The Sketch: Tanned and with a twang, but it's still the same old routine from Tony

Tony, the tan and his transatlantic twang – the three of them must have been a shock for Sedgefield. And why was he joking about the Bush pub? "It was a place for – how can I put this? – the strong-minded." That was a daring piece of humour. Maybe that's where they decided to "do" Iran as well as Iraq.

Never mind that now. He set about charming his audience. It's got a little formal now, the gestures have a Noh-like quality to them and you don't feel entirely confident the face won't break.

But then he put the proposition, the argument, to them. If the heirs to Blair were paying attention, they will have learnt something. Mind you, had they been capable they would have learnt it already.

The argument for experience (that is, for Gordon) was – his heart wasn't entirely in that one. The dissection of the Conservatives – ah yes, that was his forte. They were his piano and he played them up and down.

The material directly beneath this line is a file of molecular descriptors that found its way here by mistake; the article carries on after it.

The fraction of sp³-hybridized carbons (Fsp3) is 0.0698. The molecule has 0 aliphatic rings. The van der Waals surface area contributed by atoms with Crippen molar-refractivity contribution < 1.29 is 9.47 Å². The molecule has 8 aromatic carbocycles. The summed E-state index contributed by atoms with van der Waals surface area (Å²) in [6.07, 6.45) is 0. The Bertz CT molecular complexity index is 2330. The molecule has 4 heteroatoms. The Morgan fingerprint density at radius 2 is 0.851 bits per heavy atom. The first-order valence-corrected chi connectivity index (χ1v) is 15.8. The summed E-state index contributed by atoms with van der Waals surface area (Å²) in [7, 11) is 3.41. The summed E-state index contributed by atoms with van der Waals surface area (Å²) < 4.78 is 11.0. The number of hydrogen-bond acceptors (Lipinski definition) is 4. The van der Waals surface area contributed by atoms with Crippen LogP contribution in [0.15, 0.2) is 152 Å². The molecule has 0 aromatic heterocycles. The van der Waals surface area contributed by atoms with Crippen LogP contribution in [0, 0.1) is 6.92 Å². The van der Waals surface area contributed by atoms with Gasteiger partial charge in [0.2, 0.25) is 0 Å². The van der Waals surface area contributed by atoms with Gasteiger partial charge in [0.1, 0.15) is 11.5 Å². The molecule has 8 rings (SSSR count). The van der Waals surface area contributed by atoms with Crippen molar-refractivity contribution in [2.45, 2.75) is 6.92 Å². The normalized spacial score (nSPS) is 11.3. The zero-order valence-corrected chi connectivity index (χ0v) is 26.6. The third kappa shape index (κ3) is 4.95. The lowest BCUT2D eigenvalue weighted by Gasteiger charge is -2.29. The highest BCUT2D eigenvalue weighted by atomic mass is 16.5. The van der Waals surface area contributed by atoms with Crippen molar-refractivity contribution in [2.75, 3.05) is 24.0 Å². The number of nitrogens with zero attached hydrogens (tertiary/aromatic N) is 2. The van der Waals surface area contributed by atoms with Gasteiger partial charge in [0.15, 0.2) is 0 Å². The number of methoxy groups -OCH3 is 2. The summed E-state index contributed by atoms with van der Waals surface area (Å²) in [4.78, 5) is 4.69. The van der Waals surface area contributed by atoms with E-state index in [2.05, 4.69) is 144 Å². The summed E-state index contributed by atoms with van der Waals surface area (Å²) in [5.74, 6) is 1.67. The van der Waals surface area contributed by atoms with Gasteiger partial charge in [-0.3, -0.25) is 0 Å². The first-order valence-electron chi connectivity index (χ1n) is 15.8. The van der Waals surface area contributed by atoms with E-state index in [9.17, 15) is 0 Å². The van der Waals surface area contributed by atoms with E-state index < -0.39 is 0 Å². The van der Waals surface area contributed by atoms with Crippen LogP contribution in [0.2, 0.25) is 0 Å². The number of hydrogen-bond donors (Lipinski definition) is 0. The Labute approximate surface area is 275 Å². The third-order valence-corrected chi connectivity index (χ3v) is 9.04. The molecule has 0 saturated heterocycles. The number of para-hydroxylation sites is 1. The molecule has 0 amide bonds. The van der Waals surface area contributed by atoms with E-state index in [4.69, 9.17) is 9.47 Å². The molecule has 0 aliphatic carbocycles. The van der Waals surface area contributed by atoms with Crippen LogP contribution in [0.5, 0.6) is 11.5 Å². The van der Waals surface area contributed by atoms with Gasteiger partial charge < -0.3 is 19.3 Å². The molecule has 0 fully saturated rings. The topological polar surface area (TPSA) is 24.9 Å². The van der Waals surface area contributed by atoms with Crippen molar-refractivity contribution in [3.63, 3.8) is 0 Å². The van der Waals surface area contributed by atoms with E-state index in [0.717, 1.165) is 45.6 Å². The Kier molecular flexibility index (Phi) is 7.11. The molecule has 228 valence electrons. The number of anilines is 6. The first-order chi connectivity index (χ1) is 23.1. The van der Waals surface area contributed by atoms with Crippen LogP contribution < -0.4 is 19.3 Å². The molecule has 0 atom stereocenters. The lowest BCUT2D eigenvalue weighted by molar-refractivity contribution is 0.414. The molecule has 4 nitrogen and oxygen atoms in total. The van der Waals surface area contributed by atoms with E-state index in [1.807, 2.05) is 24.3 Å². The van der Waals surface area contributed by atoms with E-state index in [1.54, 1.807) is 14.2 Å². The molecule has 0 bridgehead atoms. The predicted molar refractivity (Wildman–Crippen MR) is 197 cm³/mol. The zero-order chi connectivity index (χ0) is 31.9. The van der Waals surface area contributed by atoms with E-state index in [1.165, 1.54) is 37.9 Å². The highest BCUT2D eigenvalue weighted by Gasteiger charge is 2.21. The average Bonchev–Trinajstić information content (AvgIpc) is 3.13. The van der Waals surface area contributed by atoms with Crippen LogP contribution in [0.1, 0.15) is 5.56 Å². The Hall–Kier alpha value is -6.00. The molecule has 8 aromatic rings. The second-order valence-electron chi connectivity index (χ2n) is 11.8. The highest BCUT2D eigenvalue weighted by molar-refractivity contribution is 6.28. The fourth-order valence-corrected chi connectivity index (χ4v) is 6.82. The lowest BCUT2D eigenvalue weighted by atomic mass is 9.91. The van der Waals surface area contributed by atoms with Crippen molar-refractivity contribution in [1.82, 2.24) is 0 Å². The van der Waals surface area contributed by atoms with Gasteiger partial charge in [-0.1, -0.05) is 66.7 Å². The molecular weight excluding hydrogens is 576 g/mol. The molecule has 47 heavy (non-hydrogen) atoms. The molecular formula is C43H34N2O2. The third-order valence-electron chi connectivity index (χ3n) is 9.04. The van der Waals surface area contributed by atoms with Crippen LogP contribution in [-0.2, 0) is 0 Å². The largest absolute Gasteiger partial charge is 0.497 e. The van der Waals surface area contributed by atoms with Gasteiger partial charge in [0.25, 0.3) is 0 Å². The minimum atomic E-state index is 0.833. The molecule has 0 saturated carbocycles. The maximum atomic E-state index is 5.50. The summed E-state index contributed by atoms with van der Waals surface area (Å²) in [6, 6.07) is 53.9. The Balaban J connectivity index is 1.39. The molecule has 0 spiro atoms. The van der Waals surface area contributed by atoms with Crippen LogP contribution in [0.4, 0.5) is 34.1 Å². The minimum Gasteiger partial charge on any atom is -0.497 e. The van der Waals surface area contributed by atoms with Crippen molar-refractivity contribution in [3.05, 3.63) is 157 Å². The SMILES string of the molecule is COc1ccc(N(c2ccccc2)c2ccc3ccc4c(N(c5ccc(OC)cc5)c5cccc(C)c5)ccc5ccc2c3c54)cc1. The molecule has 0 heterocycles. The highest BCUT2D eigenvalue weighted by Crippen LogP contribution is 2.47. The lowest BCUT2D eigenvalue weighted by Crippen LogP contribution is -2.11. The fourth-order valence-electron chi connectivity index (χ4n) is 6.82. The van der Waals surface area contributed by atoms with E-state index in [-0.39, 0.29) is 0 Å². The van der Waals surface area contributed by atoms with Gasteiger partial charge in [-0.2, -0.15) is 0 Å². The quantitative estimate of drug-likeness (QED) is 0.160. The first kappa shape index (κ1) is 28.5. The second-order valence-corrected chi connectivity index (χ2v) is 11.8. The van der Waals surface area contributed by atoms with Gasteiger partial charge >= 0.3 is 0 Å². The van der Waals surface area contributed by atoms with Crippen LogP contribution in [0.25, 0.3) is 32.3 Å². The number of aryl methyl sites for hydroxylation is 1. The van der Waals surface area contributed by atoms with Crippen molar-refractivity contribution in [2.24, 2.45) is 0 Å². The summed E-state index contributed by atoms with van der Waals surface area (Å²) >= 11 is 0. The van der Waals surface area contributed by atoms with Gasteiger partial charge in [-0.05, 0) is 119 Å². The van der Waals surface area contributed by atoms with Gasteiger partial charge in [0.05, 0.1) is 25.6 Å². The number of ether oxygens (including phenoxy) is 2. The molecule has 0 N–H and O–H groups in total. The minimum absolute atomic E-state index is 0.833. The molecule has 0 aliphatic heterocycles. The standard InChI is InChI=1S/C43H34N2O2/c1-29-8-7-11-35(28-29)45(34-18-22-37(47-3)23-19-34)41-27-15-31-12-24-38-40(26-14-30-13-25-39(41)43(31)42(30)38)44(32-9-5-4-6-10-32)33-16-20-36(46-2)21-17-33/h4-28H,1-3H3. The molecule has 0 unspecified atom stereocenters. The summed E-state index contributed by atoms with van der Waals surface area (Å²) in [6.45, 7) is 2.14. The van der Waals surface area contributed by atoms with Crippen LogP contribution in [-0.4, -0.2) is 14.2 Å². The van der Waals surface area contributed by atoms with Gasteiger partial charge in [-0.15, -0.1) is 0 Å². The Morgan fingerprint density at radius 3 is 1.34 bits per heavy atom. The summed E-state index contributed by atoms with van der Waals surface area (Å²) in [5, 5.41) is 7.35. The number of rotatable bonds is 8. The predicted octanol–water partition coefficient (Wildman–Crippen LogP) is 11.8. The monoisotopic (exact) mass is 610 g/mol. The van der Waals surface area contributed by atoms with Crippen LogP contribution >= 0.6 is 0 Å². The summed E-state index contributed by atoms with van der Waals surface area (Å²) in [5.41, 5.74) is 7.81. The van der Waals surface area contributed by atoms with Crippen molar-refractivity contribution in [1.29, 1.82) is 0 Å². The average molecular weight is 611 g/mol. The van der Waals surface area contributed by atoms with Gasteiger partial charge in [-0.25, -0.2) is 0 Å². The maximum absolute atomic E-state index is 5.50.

He contrasted the Tories with what he and the team had done to create New Labour: the new philosophy, the new tooling, the new machinery, the new products, the new results. And as we know, the Conservatives haven't gone through this rigorous process.

We believed him when he said: "Where you want certainty you get confusion."

And the conclusion: "Are they saying these things because they believe them, or just because they want to get elected?"

That got a round of applause from the activists as they felt the shaft sink home.

Blair even came up with a rework of "economic efficiency and social justice". He called it Ambition + Compassion. It's a better Tory line than anything they've come up with so far.

The only Conservative to get a name check was our old friend Oliver Letwin, the head of policy development. He was quoted as telling The Wall Street Journal ("a paper I have to confess I read now" he said to laughter) that the Tories are going to transform hospitals by getting them to compete for patients.

That's what's still wrong with them, the noodles. "Competing for patients" empowers the axe-faced business managers in the hospital. Saying, "Giving patients the best possible service so they don't go somewhere else" – that makes the doctors and nurses the most important people in the joint. It isn't just sloganising.

Now that the heirs to Blair are having to fight for their inheritance they must learn more quickly!